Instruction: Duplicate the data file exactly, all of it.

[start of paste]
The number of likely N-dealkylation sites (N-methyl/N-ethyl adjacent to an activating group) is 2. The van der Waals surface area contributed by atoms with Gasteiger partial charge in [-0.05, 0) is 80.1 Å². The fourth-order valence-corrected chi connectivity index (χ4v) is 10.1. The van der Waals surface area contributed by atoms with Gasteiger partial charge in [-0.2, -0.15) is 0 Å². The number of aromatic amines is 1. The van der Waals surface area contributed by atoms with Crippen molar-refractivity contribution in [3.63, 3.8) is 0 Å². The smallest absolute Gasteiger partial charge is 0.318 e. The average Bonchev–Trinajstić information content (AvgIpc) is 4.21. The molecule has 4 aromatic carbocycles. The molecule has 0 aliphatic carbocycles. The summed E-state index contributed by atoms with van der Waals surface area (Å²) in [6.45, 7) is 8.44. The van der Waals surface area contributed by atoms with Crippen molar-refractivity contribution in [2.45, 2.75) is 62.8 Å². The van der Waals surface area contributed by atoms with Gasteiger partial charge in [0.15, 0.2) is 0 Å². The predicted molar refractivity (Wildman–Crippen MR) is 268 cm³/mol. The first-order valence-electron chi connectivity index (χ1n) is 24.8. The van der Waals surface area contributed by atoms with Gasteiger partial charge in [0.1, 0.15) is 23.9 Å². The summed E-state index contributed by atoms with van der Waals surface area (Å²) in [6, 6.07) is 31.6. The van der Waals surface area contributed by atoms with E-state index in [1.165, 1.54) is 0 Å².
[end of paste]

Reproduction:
The number of likely N-dealkylation sites (N-methyl/N-ethyl adjacent to an activating group) is 2. The van der Waals surface area contributed by atoms with Gasteiger partial charge in [-0.05, 0) is 80.1 Å². The fourth-order valence-corrected chi connectivity index (χ4v) is 10.1. The van der Waals surface area contributed by atoms with Gasteiger partial charge in [-0.2, -0.15) is 0 Å². The number of aromatic amines is 1. The van der Waals surface area contributed by atoms with Crippen molar-refractivity contribution in [3.63, 3.8) is 0 Å². The smallest absolute Gasteiger partial charge is 0.318 e. The average Bonchev–Trinajstić information content (AvgIpc) is 4.21. The molecule has 4 aromatic carbocycles. The molecule has 0 aliphatic carbocycles. The summed E-state index contributed by atoms with van der Waals surface area (Å²) in [6.45, 7) is 8.44. The van der Waals surface area contributed by atoms with Crippen molar-refractivity contribution in [2.45, 2.75) is 62.8 Å². The van der Waals surface area contributed by atoms with Gasteiger partial charge in [0.15, 0.2) is 0 Å². The predicted molar refractivity (Wildman–Crippen MR) is 268 cm³/mol. The first-order valence-electron chi connectivity index (χ1n) is 24.8. The van der Waals surface area contributed by atoms with Gasteiger partial charge in [0.1, 0.15) is 23.9 Å². The summed E-state index contributed by atoms with van der Waals surface area (Å²) in [6, 6.07) is 31.6. The van der Waals surface area contributed by atoms with E-state index in [1.165, 1.54) is 0 Å².